Thunder Bay — More than 75 scientists are calling on the Government of Ontario to do more to protect at-risk plants and animals. As provincial decision-makers debate the future of species at risk today, scientists from Ontario and across North America are sounding the alarm about proposed changes to Ontario’s Endangered Species Act, 2007 (ESA). Despite widespread public outcry, the changes, found in Schedule 5 of Bill 108, could become final as early as next Monday if they are passed during third reading.
By putting so-called economic efficiencies before scientific integrity, the government is proposing to undermine critical environmental protections for species at risk while ignoring the advice of independent scientists who are experts in biology and ecology.
The government is not only ignoring scientists, it is misleading the public by pretending that proposed changes to the ESA would improve outcomes for species at risk. Seeing through the pretense, 96 organizations from across the province signed a joint letter opposing the proposed changes found in Schedule 5 of Bill 108. Additionally, more than 50,000 letters sent, phones calls made, and petitions signed calling on the government to reverse the changes. Many Ontarians want to see stronger, not weaker, protection for at-risk species and their habitats.
At a time when the Earth is losing species at 1,000 times the natural rate, it’s indefensible to leave the more than 230 species at risk twisting in the wind. The province of Ontario has a global obligation to protect biodiversity in the face of the key drivers of species loss – habitat destruction through industrial activity and development. Rather than meeting that obligation, the government is going in the other direction by making it easier for sprawl developers and industry to destroy the wetlands, field and forests while writing off scores of at-risk plants and animals.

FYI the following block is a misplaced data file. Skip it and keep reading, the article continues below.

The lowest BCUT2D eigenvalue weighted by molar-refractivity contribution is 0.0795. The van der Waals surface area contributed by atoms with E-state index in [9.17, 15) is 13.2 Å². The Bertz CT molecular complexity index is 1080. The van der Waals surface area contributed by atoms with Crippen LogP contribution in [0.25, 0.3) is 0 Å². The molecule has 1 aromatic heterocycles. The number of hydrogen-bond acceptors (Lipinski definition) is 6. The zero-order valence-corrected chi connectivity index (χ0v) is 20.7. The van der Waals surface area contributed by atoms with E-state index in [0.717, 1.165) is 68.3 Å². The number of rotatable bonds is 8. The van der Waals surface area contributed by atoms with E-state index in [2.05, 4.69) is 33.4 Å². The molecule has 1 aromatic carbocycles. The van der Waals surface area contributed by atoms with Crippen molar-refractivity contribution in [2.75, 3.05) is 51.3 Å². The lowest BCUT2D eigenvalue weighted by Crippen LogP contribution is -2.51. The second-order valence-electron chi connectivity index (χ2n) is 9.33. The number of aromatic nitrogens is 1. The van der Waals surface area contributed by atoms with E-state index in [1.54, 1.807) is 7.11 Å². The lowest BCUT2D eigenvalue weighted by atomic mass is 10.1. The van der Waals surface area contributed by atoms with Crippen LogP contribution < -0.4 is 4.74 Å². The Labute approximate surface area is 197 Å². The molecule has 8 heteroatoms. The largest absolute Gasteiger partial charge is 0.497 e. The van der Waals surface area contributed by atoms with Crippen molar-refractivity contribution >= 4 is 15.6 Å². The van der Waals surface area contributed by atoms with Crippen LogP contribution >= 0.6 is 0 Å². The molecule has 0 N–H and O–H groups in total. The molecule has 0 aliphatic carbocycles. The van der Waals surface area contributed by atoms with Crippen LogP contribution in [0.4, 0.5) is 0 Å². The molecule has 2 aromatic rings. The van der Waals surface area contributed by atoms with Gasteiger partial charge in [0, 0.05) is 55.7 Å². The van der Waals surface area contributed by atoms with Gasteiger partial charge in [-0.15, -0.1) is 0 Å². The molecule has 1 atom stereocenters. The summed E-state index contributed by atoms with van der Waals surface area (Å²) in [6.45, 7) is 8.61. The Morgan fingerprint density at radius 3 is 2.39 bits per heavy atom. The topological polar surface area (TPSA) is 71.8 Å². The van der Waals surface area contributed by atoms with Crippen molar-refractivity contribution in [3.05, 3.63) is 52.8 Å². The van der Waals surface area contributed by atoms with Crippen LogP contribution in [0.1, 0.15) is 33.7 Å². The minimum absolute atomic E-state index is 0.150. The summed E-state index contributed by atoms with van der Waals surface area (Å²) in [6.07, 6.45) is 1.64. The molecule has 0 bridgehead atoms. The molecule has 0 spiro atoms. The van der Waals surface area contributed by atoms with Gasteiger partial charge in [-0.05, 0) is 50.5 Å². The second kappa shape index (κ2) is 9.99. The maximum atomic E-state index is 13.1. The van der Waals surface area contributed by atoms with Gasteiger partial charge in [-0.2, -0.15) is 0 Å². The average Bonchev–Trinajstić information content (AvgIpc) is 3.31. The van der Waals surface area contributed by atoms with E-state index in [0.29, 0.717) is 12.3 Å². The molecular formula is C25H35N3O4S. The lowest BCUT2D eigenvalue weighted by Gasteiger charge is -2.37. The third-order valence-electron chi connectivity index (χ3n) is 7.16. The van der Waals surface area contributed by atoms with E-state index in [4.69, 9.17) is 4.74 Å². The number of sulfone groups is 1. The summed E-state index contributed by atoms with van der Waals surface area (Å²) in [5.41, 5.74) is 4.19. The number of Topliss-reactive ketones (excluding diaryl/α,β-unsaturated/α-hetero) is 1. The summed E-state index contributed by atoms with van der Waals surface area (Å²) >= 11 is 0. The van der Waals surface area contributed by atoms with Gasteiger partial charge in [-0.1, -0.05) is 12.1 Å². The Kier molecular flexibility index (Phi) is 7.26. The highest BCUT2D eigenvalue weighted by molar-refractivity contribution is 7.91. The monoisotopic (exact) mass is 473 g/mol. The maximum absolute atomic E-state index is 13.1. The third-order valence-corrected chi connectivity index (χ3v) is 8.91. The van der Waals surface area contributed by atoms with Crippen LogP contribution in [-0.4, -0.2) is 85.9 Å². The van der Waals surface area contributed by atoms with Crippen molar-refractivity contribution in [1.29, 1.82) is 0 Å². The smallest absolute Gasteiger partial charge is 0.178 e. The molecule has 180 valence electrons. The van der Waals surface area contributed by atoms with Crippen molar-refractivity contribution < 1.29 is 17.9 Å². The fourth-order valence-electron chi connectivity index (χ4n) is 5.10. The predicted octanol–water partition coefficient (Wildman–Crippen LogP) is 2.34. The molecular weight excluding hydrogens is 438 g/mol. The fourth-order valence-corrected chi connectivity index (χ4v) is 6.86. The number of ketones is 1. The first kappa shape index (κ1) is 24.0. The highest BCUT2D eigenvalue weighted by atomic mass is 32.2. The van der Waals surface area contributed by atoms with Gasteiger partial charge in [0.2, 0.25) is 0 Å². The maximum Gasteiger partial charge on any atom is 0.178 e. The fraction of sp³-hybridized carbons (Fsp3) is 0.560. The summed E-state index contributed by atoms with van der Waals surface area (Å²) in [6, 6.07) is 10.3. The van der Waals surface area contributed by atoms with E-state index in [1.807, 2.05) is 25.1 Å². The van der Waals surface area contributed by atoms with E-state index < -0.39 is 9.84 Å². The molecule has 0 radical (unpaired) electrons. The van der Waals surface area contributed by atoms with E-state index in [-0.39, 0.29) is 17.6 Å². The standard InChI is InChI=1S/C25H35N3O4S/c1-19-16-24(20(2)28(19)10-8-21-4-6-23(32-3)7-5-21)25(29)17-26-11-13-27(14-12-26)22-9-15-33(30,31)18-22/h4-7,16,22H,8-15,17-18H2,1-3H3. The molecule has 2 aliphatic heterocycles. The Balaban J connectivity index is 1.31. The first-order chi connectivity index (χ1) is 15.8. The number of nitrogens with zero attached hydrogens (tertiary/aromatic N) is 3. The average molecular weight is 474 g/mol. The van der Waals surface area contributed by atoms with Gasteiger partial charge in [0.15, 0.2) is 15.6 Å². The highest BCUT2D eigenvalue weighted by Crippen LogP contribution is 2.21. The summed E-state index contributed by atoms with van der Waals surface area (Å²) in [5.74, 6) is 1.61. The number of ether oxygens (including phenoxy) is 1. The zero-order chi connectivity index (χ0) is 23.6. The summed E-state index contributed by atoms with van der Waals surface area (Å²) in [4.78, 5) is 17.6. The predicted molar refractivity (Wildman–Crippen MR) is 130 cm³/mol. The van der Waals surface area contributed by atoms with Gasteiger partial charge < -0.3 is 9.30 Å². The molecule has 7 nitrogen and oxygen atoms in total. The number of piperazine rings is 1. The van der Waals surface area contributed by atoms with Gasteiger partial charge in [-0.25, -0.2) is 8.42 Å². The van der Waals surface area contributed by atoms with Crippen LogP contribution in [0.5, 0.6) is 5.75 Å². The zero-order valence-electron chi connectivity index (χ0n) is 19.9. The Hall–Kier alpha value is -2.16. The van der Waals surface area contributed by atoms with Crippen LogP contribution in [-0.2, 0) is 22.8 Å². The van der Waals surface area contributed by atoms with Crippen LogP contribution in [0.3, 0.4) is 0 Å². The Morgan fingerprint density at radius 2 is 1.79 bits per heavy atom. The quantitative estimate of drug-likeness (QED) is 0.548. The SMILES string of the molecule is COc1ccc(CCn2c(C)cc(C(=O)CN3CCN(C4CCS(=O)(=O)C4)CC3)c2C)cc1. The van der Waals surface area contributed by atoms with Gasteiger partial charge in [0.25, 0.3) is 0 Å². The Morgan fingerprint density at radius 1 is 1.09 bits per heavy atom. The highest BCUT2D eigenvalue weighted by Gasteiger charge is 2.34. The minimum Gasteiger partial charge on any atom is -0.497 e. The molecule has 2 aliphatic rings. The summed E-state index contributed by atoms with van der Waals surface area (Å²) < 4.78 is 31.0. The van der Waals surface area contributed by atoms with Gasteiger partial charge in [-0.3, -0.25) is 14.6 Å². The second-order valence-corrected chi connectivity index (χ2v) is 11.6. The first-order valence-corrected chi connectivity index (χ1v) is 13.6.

The science is clear, yet the Government of Ontario does not appear to be listening.
Read the full letter: view.publitas.com/on-nature/esa-scientists-letter.
For more information or to arrange an interview:
John Hassell, Ontario Nature, email@example.com, 416-786-2171
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Ontario Nature protects wild species and wild spaces through conservation, education and public engagement. Ontario Nature is a charitable organization representing more than 30,000 members and supporters, and 150 member groups across Ontario. Through its office in Thunder Bay, Ontario Nature promotes conservation in northern Ontario by supporting grassroots groups to protect the places they love, ensuring habitat protection through forest certification, and promoting sustainable development that safeguards ecosystems and long-term prosperity. For more information, visit ontarionature.org.